Next we lay down 2 Attribute VOP nodes. These nodes offset the main river by the width amount along the normal direction. In practice I created the positive offset and then duplicated to modify the negative offset.

By double clicking the attribute VOP (dive inside the node) we can modify the geometries at a different level. In addition we can see that the available nodes now are very different.

First we lay down a Get Attribute node to read the width information. For the Get Attribute to work we have to set float as Signature, First Input as Input method, Point as Attribute Class and type width for Attribute. As shown above the ptnum have to be connected to i1. In addition we lay down a constant float equal to 2 and a divide node to calculate the half width.

There is also a normalize node that is connected with the N value of the geometry. This is normalizing the normals of the nodes. The following figure shows the continuation of the Attribute VOP graph

The outcome of half width is further divided by the same large constant we use when writing the houdini files, which is then multiplied by the point normalized normals and added to point Position values. Finally the result of add operation is connected to P geometry output node which shifts the nodes by half width amount. The negative offset node is identical with the exception that between the divide1 and multiply1 we have added a negate node.

Next outside the Attribute VOP node we merge the two offset nodes and then add a skin node. The following figures show the result of the merge and the result of the skin node. For the skin to work properly we have to set some rules about which lines to connect. Set Quadrilaterals for connectivity. For Skin pick Skip every Nth primitive, and for N value use the expression   detail("../python2/","Nseg",0)  which sets as N value the number of stream segments. Note that in the initial python code we set a global attribute Nseg.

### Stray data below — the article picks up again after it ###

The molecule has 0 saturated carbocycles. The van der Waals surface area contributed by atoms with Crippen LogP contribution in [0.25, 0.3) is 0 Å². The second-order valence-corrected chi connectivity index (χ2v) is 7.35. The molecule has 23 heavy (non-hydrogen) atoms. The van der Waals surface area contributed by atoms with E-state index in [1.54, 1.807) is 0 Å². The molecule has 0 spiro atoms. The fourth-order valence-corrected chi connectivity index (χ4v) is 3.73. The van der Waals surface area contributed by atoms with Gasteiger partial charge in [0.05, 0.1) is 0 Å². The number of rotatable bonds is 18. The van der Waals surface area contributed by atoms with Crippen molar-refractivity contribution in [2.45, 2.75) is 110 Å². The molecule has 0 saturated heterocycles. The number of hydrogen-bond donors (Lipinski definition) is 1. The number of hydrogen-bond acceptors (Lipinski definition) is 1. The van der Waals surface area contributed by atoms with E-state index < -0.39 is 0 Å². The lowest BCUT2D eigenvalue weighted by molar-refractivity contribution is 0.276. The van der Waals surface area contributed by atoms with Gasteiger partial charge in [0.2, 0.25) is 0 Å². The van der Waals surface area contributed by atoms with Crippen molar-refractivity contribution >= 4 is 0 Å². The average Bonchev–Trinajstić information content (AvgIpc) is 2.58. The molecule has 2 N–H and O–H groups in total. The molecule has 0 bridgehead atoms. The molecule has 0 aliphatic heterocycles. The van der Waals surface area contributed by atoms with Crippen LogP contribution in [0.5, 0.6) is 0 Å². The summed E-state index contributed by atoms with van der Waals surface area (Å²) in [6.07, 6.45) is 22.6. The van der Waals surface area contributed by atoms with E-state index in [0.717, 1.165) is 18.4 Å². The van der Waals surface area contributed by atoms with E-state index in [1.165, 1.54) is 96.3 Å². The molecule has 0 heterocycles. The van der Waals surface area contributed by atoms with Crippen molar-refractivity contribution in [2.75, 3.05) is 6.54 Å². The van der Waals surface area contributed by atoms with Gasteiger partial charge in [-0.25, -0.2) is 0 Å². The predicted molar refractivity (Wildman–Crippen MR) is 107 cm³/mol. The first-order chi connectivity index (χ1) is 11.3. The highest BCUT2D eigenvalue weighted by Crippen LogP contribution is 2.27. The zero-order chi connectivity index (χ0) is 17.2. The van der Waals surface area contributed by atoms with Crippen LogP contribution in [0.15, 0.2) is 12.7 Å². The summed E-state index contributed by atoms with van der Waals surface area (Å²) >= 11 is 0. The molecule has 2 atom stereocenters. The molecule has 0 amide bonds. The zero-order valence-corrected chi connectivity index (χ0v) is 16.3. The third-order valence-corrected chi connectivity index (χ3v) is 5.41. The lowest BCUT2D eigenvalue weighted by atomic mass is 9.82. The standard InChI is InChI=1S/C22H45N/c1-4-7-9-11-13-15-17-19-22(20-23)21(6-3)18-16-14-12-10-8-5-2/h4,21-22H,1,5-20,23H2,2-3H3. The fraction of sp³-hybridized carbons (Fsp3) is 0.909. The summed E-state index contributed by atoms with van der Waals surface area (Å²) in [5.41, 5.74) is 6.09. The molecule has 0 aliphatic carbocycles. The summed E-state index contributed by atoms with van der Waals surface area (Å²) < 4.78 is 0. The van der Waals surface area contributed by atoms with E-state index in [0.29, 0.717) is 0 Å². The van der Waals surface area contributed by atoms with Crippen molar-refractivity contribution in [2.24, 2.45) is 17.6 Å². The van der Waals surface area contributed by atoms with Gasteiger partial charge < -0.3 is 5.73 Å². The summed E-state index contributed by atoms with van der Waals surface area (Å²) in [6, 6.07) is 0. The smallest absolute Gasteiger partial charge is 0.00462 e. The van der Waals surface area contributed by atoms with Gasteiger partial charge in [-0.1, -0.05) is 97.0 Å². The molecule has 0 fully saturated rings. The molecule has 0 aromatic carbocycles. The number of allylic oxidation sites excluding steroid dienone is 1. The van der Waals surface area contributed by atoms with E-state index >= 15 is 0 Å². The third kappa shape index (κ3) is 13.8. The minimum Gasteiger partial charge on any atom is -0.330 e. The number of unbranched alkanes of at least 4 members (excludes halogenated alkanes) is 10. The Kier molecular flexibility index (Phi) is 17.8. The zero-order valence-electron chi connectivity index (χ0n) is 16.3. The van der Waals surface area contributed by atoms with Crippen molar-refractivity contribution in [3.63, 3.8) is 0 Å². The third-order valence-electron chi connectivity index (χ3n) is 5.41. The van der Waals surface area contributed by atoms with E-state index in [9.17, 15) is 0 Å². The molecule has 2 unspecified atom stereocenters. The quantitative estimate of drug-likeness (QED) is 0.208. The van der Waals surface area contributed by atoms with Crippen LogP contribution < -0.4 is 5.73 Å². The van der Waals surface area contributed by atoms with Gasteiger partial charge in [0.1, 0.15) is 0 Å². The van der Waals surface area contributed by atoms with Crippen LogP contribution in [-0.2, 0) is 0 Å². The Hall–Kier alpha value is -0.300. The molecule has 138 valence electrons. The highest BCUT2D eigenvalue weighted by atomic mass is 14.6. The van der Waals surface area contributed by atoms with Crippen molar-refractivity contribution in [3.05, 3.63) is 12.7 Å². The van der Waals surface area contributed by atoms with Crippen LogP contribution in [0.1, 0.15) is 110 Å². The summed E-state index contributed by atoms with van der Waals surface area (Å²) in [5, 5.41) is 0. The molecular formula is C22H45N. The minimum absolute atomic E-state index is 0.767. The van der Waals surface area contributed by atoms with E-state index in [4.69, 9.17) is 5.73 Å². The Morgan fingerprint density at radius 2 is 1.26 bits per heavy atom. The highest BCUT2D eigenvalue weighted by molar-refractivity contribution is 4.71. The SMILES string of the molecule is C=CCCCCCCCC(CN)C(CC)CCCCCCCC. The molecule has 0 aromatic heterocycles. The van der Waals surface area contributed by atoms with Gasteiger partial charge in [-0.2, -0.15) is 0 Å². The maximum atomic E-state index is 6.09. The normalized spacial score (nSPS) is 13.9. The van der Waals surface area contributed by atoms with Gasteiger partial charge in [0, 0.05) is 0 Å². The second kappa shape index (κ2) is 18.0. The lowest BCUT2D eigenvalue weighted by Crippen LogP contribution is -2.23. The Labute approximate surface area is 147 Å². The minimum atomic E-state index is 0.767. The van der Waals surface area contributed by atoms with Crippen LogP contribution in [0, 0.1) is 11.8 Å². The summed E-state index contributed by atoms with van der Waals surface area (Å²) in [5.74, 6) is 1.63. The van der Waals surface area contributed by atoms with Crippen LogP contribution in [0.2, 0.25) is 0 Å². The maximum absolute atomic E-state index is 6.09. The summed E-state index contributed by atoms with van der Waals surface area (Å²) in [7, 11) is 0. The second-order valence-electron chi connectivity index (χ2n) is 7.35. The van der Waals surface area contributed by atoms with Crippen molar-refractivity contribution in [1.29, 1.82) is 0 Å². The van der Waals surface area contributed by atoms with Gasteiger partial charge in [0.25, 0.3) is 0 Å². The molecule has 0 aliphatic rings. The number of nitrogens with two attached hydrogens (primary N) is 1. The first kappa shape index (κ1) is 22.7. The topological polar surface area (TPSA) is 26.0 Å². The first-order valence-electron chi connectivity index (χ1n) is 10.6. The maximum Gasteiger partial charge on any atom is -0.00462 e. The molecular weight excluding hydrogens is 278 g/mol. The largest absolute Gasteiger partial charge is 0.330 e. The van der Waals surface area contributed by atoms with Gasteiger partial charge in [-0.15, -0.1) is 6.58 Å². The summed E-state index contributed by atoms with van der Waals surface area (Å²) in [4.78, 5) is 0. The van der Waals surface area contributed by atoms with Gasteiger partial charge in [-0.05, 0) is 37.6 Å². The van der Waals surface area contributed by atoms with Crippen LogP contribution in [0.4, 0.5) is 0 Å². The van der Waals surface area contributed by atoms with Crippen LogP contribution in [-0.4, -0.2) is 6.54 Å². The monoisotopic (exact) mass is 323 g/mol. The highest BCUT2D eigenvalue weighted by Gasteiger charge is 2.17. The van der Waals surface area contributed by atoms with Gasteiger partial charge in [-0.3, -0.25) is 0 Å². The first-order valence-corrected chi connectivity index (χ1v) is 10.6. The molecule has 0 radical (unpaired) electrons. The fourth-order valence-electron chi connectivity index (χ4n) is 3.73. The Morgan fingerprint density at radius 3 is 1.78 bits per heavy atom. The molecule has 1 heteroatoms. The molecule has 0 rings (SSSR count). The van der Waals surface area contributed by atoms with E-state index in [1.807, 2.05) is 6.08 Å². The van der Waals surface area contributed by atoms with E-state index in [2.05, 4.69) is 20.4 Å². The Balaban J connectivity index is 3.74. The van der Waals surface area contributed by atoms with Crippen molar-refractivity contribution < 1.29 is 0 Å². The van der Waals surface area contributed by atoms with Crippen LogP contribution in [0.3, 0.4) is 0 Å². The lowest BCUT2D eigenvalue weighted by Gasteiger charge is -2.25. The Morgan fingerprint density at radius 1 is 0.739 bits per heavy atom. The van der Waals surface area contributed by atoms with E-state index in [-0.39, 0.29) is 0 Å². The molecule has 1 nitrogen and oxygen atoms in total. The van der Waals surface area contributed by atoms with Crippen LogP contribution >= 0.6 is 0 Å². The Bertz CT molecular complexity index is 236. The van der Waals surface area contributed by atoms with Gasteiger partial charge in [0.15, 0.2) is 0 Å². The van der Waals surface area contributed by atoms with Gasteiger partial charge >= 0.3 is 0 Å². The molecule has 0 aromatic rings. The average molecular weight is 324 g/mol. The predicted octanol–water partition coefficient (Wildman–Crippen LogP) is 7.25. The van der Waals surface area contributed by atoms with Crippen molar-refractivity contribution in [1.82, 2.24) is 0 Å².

We can see in areas where the river has sharp bends some weird artifacts may be produced. These will be taken care later. However note how the river width changes smoothly between segments of different width.


Somehow the Skin operator does not transfer the Qrate attribute to the polygons and sets all Qrates to 0. A simple attribute VOP takes care of that. A get and a set attribute node does exactly that.

Then the fuse node with a certain tolerance resolve the artifacts displayed above

Finally we use a python node to write the polygons into a file to export them into a suitable format using the following python code.